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Backward Design Lesson Plan Template

Candidate: Holly Maxwell Grade level: Seventh Grade

Lesson title: Introduction to Dystopian and Utopian Societies

Step 1Desired Results (What students will learn)

Standards, benchmarks, other objectives as needed. What should students know, understand,
and be able to do as a result of the lesson?

Unit Enduring Understanding(s)/Essential Question(s): Students will understand the

idea of a utopian society and the relationship between dystopian societies and utopian
societies; Students will consider what identities are presented in banned books and why
those identities are deemed unacceptable wherever the books are banned; Students will
learn how to write an argumentative thesis statement.
Daily Objectives: Identify characteristics of dystopian/utopian societies. Read The
Lottery by Shirley Jackson.

Step 2Assessment Evidence (Summative/Formative check for learning)

Performance taskStudents will be creating their own utopian or dystopian societies on a one-
pager. This could be a map, diagram, journal entry, etc.

Performance criteriaStudents should consider the following societal problems in their one-
page utopias:
1. Poverty
2. Hunger
3. Unemployment
4. Housing
5. Prejudice
Students who consider each of these elements in their utopias will be the most successful.
Step 3Learning Plan (detailed enough for another teacher to follow)
A. Learning activities: Steps for students. B. Notes for Teacher
Use action verbs (step by step from start
to finish) Have paper, markers, colored pencils,
etc. for students to use during their one-
(15 minutes) Introductory activity: Students pager assignment.
will be introduced to the concept of utopias Utopia/dystopia background
and dystopias and watch a short film about a information is on Google Slides.
dystopian society.
(45 minutes) After they understand the
background information, we will read and
discuss The Lottery by Shirley Jackson.
(15 minutes) Student-centered learning steps:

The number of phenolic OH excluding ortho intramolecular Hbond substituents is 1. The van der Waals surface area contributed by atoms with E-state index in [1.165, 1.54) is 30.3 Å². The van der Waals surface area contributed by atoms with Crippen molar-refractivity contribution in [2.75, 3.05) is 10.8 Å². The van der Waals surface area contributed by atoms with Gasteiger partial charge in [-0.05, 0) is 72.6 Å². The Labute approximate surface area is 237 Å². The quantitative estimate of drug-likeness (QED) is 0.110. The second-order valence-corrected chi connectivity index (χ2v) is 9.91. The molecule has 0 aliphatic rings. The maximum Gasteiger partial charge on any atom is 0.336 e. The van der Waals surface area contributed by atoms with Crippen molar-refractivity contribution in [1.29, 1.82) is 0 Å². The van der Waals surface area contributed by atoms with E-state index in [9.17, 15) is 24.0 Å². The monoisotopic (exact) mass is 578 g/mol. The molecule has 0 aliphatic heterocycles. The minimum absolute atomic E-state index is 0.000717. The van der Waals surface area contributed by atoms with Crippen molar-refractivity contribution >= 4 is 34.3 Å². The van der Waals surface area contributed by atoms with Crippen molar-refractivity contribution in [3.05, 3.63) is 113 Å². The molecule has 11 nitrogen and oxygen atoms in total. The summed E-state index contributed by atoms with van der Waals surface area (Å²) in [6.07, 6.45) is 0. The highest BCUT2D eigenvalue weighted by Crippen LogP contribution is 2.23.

Students will create their own one-page
utopias. They should include the solutions to
the elements listed above and should consider
what laws govern their societies.
(5 minutes) Closure: At the end of the lesson,
students will be instructed to complete their
utopian societies at home. During class the
next day, students will have time to share
their projects with each other. While they are
finishing their projects, students should list
two things that may cause problems in their

C. Resources, Timing, and Materials

Paper, markers, colored pencils, copies of The Lottery

82 Minutes (entire class period)
2ndary ELA Facebook group (one-pager)

Step 4Differentiation/Accommodation/Modifications
Which strategies/methods will you use differentiate for different learning styles? How will you
accommodations and modifications for special needs students (IEP)?

During this lesson, I can accommodate students by handing out graphic organizers before
students begin creating their utopian societies. This would allow students to consider their ideas
before putting anything on paper. I would also accommodate any IEPs for students that have
trouble reading. I can work with students individually on understanding The Lottery while
other students begin working on their one-pagers.

Adapted from Tomlinson and McTighe, Integrating Differentiated Instruction + Understanding by Design, ASCD, 2006.